Now Christians are leaving the country. The occupied territories of Palestine are also rapidly losing their Christian communities. Egypt is in turmoil with a series of anti-Coptic Christian riots; Libya is a disaster. In Iraq 300,000 Christians have fled persecution since the downfall of Saddam Hussein.

An estimated 100,000 Christians have left Syria, many to border towns like al-Qaa. Lebanon is the last country in the Middle East where Christians can live in relative peace and security.

Al-Qaa is a dusty, somewhat ramshackle town which has been the scene of numerous border clashes across the years. It is here that many of the Christian families who have escaped from the terrors of warfare in Syria find a temporary home. More than 200 families are housed in and around al-Qaa, mainly being taken into the homes of other Christian families or renting properties. The people I met were not well off. Families I visited told similar stories. The conflict had become so severe that they had been forced to leave their homes. In one place, there were 15 people living in four small rooms. “The Arab spring is a joke,” said one of the refugees. “It has become another form of persecution.” …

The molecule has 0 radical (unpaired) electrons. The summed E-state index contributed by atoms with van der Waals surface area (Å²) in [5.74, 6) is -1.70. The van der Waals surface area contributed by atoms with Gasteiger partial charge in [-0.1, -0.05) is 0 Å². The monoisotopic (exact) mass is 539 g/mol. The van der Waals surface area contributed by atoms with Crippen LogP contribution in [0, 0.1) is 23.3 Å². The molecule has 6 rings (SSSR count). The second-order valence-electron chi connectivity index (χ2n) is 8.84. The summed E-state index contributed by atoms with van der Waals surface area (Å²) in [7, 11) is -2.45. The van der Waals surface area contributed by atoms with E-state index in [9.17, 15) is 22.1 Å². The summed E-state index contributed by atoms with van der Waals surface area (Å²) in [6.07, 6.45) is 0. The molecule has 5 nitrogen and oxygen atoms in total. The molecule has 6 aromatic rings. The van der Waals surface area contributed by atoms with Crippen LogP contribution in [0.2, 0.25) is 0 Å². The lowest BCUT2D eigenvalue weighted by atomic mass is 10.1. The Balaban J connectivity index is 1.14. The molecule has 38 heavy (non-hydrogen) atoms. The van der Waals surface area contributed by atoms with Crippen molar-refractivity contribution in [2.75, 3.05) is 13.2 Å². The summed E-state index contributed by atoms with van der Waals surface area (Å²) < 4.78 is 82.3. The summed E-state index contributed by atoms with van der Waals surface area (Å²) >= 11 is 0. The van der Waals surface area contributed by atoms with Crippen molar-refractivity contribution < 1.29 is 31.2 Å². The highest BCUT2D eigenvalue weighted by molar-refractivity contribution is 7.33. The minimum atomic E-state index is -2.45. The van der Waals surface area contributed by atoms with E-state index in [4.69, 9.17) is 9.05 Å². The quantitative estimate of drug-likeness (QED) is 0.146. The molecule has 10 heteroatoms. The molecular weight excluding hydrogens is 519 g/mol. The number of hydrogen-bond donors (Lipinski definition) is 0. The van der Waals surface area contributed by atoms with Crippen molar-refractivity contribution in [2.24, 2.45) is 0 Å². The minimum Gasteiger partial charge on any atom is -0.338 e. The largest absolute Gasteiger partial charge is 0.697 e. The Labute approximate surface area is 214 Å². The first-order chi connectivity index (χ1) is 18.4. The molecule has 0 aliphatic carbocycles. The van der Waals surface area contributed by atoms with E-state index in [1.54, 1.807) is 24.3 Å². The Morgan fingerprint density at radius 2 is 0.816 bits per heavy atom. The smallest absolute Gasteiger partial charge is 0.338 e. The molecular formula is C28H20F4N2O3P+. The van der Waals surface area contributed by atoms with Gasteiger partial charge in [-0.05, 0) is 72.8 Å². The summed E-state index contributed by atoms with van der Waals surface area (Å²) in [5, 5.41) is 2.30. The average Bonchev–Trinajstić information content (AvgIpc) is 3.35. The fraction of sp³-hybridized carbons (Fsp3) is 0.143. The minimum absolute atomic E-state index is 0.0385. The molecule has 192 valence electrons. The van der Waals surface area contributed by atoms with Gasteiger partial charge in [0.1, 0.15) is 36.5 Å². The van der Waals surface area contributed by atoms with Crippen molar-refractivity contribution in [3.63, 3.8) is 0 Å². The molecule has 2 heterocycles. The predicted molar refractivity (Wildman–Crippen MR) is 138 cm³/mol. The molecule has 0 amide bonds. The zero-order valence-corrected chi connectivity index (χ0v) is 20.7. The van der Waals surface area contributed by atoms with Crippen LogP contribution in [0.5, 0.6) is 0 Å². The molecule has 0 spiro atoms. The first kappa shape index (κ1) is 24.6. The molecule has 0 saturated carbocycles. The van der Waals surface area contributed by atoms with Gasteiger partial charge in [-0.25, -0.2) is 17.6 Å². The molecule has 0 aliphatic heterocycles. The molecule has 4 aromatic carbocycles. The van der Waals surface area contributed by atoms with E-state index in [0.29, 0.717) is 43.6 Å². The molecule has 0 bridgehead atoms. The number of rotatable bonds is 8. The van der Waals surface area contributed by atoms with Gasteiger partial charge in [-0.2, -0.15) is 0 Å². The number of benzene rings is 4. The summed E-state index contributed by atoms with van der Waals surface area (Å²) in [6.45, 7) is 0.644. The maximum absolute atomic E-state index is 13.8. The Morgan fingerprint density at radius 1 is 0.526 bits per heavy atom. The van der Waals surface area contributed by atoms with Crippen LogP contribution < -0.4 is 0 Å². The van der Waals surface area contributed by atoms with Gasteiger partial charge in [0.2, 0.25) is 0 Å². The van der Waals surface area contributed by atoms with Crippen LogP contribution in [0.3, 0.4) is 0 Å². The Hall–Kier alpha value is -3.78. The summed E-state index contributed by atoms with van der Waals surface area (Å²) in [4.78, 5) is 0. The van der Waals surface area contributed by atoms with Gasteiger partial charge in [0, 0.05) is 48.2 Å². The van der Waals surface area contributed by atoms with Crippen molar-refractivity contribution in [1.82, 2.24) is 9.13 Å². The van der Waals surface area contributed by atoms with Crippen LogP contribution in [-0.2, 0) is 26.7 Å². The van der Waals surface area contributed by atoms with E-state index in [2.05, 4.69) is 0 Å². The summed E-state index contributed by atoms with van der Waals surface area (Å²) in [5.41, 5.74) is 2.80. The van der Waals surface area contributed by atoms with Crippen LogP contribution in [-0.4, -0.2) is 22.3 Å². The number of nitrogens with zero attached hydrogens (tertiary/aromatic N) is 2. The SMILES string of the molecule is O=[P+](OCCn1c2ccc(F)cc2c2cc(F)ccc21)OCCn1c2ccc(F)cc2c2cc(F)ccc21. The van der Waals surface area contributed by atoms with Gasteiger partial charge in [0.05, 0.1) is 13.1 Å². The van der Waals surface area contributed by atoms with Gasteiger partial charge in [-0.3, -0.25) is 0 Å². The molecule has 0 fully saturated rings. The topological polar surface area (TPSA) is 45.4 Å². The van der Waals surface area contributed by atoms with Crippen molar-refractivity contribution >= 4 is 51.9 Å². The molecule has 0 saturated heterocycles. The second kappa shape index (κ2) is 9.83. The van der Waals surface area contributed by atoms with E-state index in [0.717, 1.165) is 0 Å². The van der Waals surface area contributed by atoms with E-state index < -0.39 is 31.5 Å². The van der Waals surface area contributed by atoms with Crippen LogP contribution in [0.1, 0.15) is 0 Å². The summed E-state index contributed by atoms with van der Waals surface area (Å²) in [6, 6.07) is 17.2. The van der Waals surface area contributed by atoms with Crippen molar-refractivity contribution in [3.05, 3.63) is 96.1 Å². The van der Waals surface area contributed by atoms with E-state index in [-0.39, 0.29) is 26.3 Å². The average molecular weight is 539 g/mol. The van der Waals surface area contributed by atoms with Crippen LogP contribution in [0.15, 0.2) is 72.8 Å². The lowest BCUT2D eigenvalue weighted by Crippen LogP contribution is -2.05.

From a Christian perspective, Lebanon is rapidly becoming the only remaining country in the whole of the Middle East where there is a significant Christian presence. It will take plenty of acts of reconciliation before Christians once again feel safe in their homeland.

Read the full text of this article by clicking here.
You can donate toward Syrian refugee relief by clicking here.